Advice needed-path to take for Domestic Certification

lolo1

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Hi
Can please someone guide me to the best route to take for to be able to Certify Domestic Electrical Insulation. I have over the past 30 years done number of domestic rewiring in my own properties and had to get someone to certify the insulation, which was not always easy. I am apprentice trained Mechanical Engineer and spent over 25 years in the industry until it all disappeared thanks to our leaders. I retrained myself and for past few years I run a Mobile phone and PC repairs business. The business is not as good as it used be, every bright spark thinks they can do the repairs.

4 years ago I did part P examination and I was "considered" a competent person, but since the change in the law last year I have to be able to test the Insulation to be considered a competent person :Boo:. My interest is basically to do Testing on a part time basis I need the experience in testing more than Installation. Can any one suggest any course which is not too costly and will give me required experience. I am even willing to work for free if someone will give me the chance to learn testing technique.

Sorry for the long post

Br
 

Mick

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Cannot believe I missed this :(

Right lets start with the correct path that trainee electricians need to take or anyone looking to become a professional fully qualified JIB electrician.

NOTE: you do not have to be a JIB electrician to certify work, a Part P certificate will allow you to sign your works with building control.
Also becoming a member of the NICEIC, NAPIT, ELECSA, ETC (there are a good few). you will need to approach them directly to find out which qualifications they want before they will allow enrolment.

To become a fully qualified electrician from a young age or someone that wants to train the full course you can achieve it like this.

Complete Beginners Course Order of training:
LEVEL 2 City and Guilds 2365 This is usually a year course that you can take to get the starting basics
LEVEL 3 City and Guilds 2365 again another year course this is the next step up from the level 2 and will go further in depth
NVQ LEVEL 3 City and Guilds 2357 + AM2 course
This last one is exam based as well as onsite verification of your ability
Infact they are all exam and practical. It is just when you get to the AM2 part you will need to demonstrate actual work

If you are practising as an electrician but you do not have the qualifications, but you have over 5 years experience.

Experienced Electricians Order of training:
Minimum of 5 years experience as an electrician (Must be able to Prove this).
Level 3 NVQ City and Guilds 2356 + AM2

Note: you will also be assessed if you are going for the experienced route.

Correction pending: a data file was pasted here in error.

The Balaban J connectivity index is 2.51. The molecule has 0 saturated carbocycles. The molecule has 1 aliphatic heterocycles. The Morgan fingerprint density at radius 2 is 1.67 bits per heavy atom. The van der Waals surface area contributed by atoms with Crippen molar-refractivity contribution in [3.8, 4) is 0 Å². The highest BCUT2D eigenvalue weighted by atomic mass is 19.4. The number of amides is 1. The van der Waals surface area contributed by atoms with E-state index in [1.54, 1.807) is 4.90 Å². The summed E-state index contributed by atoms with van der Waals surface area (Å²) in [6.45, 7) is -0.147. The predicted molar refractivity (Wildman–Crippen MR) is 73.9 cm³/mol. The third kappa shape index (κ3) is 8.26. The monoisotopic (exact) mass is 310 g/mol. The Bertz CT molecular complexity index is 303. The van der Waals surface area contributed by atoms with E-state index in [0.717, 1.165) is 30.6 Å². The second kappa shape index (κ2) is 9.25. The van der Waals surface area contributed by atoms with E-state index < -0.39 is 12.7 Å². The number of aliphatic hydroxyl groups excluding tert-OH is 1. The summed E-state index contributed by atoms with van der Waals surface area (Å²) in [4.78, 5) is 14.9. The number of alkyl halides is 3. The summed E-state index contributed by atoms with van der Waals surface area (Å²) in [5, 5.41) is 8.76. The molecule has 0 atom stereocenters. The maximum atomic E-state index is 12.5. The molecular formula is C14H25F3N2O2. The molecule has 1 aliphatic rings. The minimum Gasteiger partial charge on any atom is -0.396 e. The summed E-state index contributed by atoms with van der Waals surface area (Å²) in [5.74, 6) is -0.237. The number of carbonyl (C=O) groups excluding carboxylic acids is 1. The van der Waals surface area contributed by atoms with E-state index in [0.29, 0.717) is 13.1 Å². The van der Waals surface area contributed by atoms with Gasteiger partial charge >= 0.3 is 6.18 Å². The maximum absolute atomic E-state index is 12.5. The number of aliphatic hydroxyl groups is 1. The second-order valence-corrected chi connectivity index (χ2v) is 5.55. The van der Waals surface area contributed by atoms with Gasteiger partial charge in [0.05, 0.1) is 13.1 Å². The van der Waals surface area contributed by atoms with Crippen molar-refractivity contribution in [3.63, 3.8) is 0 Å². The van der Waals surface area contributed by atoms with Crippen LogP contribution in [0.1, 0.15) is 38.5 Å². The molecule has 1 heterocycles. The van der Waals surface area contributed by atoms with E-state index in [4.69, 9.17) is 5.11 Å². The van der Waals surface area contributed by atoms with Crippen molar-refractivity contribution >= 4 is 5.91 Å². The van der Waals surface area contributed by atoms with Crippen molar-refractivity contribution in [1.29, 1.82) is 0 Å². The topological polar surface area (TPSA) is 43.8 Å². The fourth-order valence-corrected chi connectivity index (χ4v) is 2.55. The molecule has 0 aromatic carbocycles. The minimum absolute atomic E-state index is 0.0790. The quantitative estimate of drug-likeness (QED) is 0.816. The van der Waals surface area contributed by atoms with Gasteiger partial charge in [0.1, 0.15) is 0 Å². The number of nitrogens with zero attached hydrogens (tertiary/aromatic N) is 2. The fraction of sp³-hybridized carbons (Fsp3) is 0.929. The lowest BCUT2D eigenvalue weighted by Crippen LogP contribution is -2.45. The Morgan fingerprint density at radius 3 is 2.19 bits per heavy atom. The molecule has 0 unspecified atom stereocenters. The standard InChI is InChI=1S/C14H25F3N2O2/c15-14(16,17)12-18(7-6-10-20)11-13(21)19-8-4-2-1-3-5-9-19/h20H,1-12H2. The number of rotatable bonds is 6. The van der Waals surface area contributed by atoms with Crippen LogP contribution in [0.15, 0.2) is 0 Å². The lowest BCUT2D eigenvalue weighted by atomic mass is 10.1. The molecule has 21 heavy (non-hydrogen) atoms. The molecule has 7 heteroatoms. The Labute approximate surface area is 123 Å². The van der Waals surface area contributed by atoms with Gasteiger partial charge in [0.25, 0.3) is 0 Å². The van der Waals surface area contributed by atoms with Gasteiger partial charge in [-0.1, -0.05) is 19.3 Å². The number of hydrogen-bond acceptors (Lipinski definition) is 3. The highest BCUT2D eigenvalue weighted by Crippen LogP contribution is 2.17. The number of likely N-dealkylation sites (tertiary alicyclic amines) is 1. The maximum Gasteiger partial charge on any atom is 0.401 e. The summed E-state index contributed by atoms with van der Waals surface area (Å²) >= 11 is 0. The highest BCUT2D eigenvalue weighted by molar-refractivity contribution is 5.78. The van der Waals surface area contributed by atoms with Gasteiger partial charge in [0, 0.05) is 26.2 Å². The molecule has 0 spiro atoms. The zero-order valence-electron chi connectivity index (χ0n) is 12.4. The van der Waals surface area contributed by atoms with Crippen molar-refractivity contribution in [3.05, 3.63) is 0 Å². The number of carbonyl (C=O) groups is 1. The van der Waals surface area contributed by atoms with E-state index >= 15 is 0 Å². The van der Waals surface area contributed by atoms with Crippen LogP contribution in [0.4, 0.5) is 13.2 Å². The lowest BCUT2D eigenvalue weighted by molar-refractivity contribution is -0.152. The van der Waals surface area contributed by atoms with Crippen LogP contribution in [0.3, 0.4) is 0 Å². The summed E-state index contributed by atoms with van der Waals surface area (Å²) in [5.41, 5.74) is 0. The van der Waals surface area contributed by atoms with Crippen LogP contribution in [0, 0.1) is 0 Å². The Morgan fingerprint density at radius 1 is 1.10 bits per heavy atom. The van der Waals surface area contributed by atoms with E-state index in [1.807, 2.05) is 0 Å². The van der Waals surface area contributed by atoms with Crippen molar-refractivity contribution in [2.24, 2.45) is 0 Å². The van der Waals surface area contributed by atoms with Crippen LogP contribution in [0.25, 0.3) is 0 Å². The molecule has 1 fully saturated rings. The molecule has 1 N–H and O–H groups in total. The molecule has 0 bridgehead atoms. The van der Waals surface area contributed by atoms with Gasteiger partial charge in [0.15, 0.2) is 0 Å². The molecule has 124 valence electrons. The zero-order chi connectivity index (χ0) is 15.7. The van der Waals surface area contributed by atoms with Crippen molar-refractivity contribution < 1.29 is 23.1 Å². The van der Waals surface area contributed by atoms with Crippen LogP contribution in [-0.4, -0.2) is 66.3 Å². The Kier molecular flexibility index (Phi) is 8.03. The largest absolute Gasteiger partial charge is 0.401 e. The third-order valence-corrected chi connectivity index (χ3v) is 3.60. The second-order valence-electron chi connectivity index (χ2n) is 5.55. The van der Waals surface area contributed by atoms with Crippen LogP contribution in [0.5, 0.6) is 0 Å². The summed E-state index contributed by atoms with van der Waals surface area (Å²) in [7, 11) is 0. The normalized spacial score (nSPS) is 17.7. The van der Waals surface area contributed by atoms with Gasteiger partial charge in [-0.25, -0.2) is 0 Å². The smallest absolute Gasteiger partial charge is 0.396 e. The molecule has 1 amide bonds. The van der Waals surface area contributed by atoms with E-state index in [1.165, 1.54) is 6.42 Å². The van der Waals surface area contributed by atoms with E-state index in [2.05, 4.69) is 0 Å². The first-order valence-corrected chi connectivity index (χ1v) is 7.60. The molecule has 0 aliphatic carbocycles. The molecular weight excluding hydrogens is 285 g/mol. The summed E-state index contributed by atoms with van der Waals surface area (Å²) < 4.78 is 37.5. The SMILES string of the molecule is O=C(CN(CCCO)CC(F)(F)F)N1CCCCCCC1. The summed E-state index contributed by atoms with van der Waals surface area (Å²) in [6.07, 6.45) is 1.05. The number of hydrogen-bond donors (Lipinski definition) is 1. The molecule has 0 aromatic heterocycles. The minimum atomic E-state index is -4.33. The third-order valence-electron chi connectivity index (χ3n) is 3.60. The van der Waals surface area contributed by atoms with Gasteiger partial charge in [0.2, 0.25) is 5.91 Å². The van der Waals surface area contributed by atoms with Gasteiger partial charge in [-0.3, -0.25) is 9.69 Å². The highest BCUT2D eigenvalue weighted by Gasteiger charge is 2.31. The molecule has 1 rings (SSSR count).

Its also favourable if you hold a 17th edition C&G 2382-15 and the C&G 2394 / 2395 (initial verification / Testing and inspecting).
They will probably require them, depending on your assessment that you take from above (at a minimum the 2382-15 (17th edition)).

Either of these routes on completion should give you the JIB GOLD card that is industry standard (you will take a very easy health and safety test too).

However, it is not essential to work as an electrician to have a JIB GOLD card, however it will ensure higher pay and you will show a much higher understanding of electrical work.

Personally, all practising electricians either domestic or commercial should have one (JIB GOLD CARD) this skilled/competent persons nonsense is why the industry is so cut throat and dangerous.

We have loads of electrical exam papers and study guides for anyone needing help.
SEE HERE: Electrical Exam Papers

Regards
Mick
 
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lescantle

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I wish they would bring in this sort of requirements for carpentry/joinery type trades as so many cowboys around,Who does a 4 year apprenticeship today,2 years and nvqs and they are qualified.(JOKE)
 

Mick

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I agree @lescantle,

However as much as the route above is the correct process to become an electrician (and rightly so - its dangerous for both the client and the person carrying out the work).

There are loads of electricians out there with nothing but a 17th edition level 3 (2382-15), however, this is a great qualification but it just means you know how to read a book (the BS7671). clients do not know better. and builders on small sites don't know either (or want to know).

I am not knocking an experienced time served electrician with just a 17th edition - he might actually be really into his trade and reads all the forums and the books.

But until it is actually regulated properly, with visits, and fines - then all the courses in the world wont make no difference as anyone can turn up on site and start running cables. its only the end part that needs sign off from building control etc.

Mick
 
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